The fact is that I sometimes pick hikes at random. My Oyster Dome hike was one of those semi-random “where should I go this weekend” type trips.
Usually, I try and have my weekend planned by Wednesday night, so I can be ready to head out on Friday or Saturday and not have to spend too much time prepping.
Hiking Oyster Dome was an interesting adventure and so typical of the PNW in the fall.
Basic Info On the Oyster Dome Trail
Depending on what site you look at, and what path you take, this is a 5-8 mile hike, with a moderate rating. That seems pretty accurate to me. Here are the links to the Oyster Dome hike on AllTrails and WTA.
Parking Pass: Washington State Discover Pass
Dogs: Allowed on a leash
PDF Trail Map of Oyster Dome
Best Time of Year To Hike Oyster Dome
I hiked it in the late Fall and I definitely had the place to myself, but I also got zero view at the top. Summer I can see this trail being super busy. I would like to get back out there in the spring on a clear day and actually get to see the view.
I chose Oyster Dome because it had only a moderate gain, was a decent length hike, and potentially had some good views to offer. Now I wasn’t overly hopeful to get some breathtaking views since I was headed out on a cloudy day. I’m a master at hiking hills when they are covered by clouds and you can’t see anything.
Parking at the Oyster Dome Trail
The first challenge I hit was that when you drop “Oyster Dome Trailhead” into Google, it send you to the lower trailhead on Chuckanut Drive. The only problem is that there isn’t actually a parking lot down there and you have to find a place alongside the road to park.
As it was dark as hell still when I got there, I skipped the hard parking and swung around, and went up to the parking lot at the Samish Overlook.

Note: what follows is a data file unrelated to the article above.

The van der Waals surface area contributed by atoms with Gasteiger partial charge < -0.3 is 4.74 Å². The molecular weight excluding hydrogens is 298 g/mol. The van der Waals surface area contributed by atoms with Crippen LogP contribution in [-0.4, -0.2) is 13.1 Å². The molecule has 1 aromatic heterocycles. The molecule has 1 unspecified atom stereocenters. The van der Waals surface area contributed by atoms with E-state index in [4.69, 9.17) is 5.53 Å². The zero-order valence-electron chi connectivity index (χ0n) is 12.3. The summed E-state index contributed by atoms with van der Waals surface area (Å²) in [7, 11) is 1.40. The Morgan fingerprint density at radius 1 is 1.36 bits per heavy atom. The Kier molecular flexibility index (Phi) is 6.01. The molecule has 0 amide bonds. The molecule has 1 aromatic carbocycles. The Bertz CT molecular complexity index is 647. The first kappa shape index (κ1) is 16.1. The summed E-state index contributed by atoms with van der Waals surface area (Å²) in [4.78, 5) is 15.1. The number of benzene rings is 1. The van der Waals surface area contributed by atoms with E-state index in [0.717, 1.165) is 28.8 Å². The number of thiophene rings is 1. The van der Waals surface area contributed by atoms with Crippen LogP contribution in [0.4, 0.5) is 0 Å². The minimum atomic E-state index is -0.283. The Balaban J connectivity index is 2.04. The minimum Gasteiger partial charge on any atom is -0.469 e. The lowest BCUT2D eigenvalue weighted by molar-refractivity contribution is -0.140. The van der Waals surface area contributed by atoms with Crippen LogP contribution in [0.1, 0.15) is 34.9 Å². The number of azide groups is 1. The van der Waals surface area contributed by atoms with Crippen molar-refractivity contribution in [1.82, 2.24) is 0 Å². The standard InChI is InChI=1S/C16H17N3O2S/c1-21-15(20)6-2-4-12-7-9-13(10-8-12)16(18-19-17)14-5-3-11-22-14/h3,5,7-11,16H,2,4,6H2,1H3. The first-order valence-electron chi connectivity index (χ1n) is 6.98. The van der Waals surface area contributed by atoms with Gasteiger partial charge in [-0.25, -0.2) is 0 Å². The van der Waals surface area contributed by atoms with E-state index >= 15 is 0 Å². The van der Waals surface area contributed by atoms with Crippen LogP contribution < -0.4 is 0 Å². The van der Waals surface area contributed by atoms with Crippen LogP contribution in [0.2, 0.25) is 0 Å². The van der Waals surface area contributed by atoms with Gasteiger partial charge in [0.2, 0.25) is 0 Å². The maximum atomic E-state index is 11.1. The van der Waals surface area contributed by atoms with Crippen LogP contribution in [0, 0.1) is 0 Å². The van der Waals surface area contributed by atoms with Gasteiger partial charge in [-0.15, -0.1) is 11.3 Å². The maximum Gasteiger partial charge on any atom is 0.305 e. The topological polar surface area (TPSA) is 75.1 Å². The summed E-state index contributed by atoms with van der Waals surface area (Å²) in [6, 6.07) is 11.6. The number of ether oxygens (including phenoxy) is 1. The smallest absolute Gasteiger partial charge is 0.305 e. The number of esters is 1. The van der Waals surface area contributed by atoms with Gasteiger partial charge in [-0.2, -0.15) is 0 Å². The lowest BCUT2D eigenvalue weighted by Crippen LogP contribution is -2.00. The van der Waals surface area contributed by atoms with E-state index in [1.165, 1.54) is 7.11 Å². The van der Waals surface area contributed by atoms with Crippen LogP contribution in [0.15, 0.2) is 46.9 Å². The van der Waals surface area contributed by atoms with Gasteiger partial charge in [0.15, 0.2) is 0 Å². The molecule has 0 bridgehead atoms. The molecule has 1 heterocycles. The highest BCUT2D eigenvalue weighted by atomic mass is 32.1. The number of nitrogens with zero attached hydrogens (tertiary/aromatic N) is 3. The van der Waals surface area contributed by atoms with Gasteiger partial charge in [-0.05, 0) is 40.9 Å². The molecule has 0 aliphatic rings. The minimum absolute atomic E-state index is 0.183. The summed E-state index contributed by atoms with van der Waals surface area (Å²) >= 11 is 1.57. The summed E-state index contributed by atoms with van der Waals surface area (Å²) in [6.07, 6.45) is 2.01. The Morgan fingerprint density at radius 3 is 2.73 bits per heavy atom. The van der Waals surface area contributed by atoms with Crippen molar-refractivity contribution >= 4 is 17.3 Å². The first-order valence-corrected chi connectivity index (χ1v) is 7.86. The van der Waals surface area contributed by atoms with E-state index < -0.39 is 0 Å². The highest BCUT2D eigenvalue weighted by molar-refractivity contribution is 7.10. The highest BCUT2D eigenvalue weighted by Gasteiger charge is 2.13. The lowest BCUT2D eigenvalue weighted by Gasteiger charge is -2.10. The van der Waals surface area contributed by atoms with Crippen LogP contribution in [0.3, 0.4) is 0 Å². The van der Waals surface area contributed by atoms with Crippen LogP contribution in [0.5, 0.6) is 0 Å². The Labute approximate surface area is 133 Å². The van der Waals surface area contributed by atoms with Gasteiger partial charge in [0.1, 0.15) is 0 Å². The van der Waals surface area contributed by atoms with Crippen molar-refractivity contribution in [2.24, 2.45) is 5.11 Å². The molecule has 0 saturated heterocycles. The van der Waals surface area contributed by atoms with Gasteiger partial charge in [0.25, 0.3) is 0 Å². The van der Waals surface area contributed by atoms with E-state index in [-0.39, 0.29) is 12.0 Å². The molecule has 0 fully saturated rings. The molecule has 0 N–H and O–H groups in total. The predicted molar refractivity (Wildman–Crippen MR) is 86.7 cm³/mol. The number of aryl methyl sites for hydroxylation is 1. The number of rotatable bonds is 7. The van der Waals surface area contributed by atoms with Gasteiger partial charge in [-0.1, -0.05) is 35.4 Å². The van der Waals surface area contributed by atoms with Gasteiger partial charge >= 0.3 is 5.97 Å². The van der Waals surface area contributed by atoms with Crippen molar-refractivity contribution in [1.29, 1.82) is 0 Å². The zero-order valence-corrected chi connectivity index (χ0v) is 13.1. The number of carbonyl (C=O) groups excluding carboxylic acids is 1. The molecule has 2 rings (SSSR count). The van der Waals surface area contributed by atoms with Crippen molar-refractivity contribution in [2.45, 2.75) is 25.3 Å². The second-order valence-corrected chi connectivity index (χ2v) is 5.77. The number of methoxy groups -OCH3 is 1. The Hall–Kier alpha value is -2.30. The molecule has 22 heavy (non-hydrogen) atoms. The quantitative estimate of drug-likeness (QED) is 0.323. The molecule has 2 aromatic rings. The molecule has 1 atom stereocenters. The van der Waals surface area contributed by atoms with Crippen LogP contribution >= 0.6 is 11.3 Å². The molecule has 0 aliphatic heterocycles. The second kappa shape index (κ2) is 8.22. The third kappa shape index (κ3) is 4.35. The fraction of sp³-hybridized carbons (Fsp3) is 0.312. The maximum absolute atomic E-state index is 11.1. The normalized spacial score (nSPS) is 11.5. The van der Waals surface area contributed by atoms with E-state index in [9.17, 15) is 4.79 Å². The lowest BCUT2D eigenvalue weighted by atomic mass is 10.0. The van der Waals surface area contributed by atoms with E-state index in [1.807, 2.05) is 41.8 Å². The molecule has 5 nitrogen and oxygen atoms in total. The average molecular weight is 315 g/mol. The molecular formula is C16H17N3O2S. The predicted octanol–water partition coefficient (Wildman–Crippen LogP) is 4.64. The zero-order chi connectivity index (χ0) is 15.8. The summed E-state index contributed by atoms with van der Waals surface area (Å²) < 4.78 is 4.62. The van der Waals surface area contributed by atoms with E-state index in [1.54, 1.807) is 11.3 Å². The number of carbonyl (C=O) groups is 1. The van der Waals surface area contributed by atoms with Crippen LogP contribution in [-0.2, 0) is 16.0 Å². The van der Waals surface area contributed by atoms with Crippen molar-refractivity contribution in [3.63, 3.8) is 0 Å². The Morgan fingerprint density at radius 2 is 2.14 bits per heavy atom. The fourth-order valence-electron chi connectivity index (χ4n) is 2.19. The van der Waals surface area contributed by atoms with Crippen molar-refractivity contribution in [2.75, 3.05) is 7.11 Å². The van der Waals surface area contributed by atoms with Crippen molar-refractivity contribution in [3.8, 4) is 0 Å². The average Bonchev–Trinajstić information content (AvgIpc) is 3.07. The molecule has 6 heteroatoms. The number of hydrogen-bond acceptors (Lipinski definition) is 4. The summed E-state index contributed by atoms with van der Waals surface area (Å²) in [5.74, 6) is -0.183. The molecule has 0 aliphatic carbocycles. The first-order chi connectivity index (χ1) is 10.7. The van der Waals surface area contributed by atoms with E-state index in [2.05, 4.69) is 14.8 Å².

Up there is a proper parking lot, informational signs, and a pit bathroom. Unless you really have your heart set on doing the switchbacks all the way from Chuckanut Drive, I’d suggest parking up there.
Alternatively, there are two parking lots at the Blanchard Mountain Trail just down the road. It will make your hike to Oyster Dome longer, but if you want a little extra time on the trail, or the Samish Parking lot is too busy, these might be good alternate parking spots.
If you want come at the trail from the north, there are some access trails off of B-1050 and B-1500 as well as the Blanchard Hill – Alternate Incline Trail. These also give you shorter access to the Lizard Lake Campground.
My Hike of Oyster Dome
Parking at the overlook, I decided to take the long way around to get to Oyster Dome, wanting to see as much of the park as possible, including Lizard Lake and Lily Lake.
The weather was gray and threatening rain as I headed out down the Larry Reed Trail. The hike along that trail as well as the Lily Max Connector, is for the most part, a pleasant walk in the woods. I enjoyed checking out all the ferns, mosses, trees, and tree stumps.
The Lily Lizard section of trail was a little more challenging and as I approached Lizard Lake, the mist that had been floating around, decided to start ganging up and falling from the skies. I was glad I had my raincoat and got things button down as I wandered into the campground.
Honestly I hadnt scouted the location enough to know anything about either Lizard Lake or Lily lake campgrounds, or that they even existed.